Playing with Fire

Playing with Fire by Barbara Neal VarmaI’m a firefighter.

That reality occurred to me on my way to work the other day as I practiced what I would say to the bank. Paul’s check had bounced, overdrawing our joint account, the same account, good God, with which I had bought the cashier’s check for the refinance of our home.

It had been four months since Paul had left, so angry and determined. Four months since I’d collapsed to the floor, too stunned to stay standing.

Our story was the classic one, only it was an eleven-year itch instead of seven and my husband’s “Marilyn” was a classmate in his quest for an engineering degree. Not to worry, though, they were just friends, just good friends. Actually, that may have been true. I don’t really know. I only know he preferred her company, her laugh; that he could share a beer with her without her scrunching up her nose at the smell, that it was her shoulder he ran to for consolation after he left. 

Weeks later, when practical financial needs crowded in on my grief, I’d suggested we refinance to reduce the mortgage bill I was now paying on my own. He said he’d help now that he was working again. I’d said thank you. After all, the house was still half his, though he no longer called it home.

The teller hadn’t wanted to immediately credit Paul’s check to my account, because it was drawn on a different bank (a symbol of his newfound freedom). But I’d asked nicely and with a note of desperation in my eyes, and since I was a good customer—a former employee, no less—it was done. Of course, it hadn’t hurt that the assistant manager— Warren, a former friend and colleague, in that order—had given me an endorsing pat on the back while I stood at the teller’s station. But then the check had bounced because Paul had not deposited the funds in time. Now, my good name and Warren ’s good authority would be in question. It was five-hundred dollars, after all.

I called the bank right at nine. Warren was happy to hear from me; there was that, at least. I explained and apologized; then asked how his job was going … gosh, we hadn’t had time to chat the other day. He said the bounced check was not a biggie, to just replace it on Monday with a better one. I laughed, relieved. We exchanged “see you laters,” and I set the phone down gently on its cradle. I leaned back in my office chair, finally daring to close my eyes and sigh. Sweet relief. Another problem quenched.

It was a small fire, all things considered. I’d put out much worse in the years I’d been married to Paul. Some caused only minor damage, like when he forgot to pay his motorcycle insurance. We even laughed about that one. “Hey, honey,” I teased, holding up the cancellation note that had just arrived in the mail. “Did you know you were riding without insurance?”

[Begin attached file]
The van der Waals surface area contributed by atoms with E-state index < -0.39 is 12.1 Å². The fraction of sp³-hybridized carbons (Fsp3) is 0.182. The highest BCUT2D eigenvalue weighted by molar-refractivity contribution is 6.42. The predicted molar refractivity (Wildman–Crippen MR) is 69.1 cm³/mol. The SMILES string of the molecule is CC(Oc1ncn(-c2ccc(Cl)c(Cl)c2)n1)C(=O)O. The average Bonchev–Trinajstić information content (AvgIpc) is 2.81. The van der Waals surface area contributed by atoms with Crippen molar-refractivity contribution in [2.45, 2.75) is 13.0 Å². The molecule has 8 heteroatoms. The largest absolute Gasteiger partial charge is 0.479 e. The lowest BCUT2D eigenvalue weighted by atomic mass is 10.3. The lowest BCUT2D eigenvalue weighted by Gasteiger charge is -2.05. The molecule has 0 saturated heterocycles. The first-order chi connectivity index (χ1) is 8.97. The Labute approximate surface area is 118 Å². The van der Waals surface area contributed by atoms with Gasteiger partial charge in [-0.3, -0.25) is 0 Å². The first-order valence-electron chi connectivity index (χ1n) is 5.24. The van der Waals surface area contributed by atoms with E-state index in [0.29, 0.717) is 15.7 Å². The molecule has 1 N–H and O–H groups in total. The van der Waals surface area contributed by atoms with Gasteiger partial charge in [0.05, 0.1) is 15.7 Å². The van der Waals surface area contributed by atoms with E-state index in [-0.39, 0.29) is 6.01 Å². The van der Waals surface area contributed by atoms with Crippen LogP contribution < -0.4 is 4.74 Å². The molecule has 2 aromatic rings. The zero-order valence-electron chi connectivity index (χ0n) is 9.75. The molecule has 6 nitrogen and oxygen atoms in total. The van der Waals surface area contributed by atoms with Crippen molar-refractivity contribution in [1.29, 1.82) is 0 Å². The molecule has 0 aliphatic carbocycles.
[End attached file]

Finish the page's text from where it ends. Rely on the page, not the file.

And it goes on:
“Really?” he grinned. “Good thing I didn’t have an accident.”

Other fires were more intense: friends’ hurt feelings when one of Paul’s sarcastic quips cut too deep or when one of his mood swings flared up and resulted in a disciplinary action at work. I even paved the way for his entry into the university when the bureaucratic red tape left him tangled in frustration and unable to move academically. I strolled into the admissions department, paid a polite smile and thank you, nothing really, and picked up the paperwork. Within a few weeks, he was in and I had passed my first test toward my own PhT degree: putting husband through.

So, when he told me the other day that he’d lost a measure of trust in me, I couldn’t believe it. The man who left me to search for his soul in the arms of another women … he couldn’t trust me?

“That’s right,” he said and went on to describe a scene we had played out months before, an afternoon when we had met to discuss all the usual gooey details associated with separation. I remembered well that day, that moment. My heart was still raw from his recent and abrupt departure, a pain without ebb punctuated by the distracting fear of facing life on my own. He, in contrast, had been both proud and defensive, asserting his plans for independence. I’d asked—okay, fine, I begged him—to reconsider, to try working it out. Nope, his sights were set on adventure the hell away from here. He set out a calculator and a blank writing pad on our dining room table.

“All right,” he said. “Let’s get to it.”

Feeling numb, a recent defense mechanism, I had reached into my bag and pulled out pages of detailed listings: assets and liabilities, legal responsibilities to consider, options for an absent husband. Paul stared at the growing stack in surprise, a new expression for him, but his wide eyes quickly creased with anger. I saw the transformation, so familiar; I started to cry. Distraught with the results of my mistake, I tried to convince him of an option not listed: reconciliation. “Please…” But he had stopped listening and left soon after, slamming the front door on his way out to serve as his final word.

That’s why, he said, he can’t fully trust me any more, never wants to be in that position again. “Do you know how stupid I felt when you pulled out all those papers, while I sat there with just a blank notepad?”

I didn’t answer. I just looked at his annoyed, angry face, and suddenly felt powerful, strong, and amazingly calm. I realized that I had started the fire this time – and I wasn’t about to put it out. Ever again.

Favorite Quotes:

Writing is telepathy.”
– Stephen King

Serious art is born from serious play.”
– Julia Cameron

Barbara Neal Varma is my favorite author.”
– Mom
 

 

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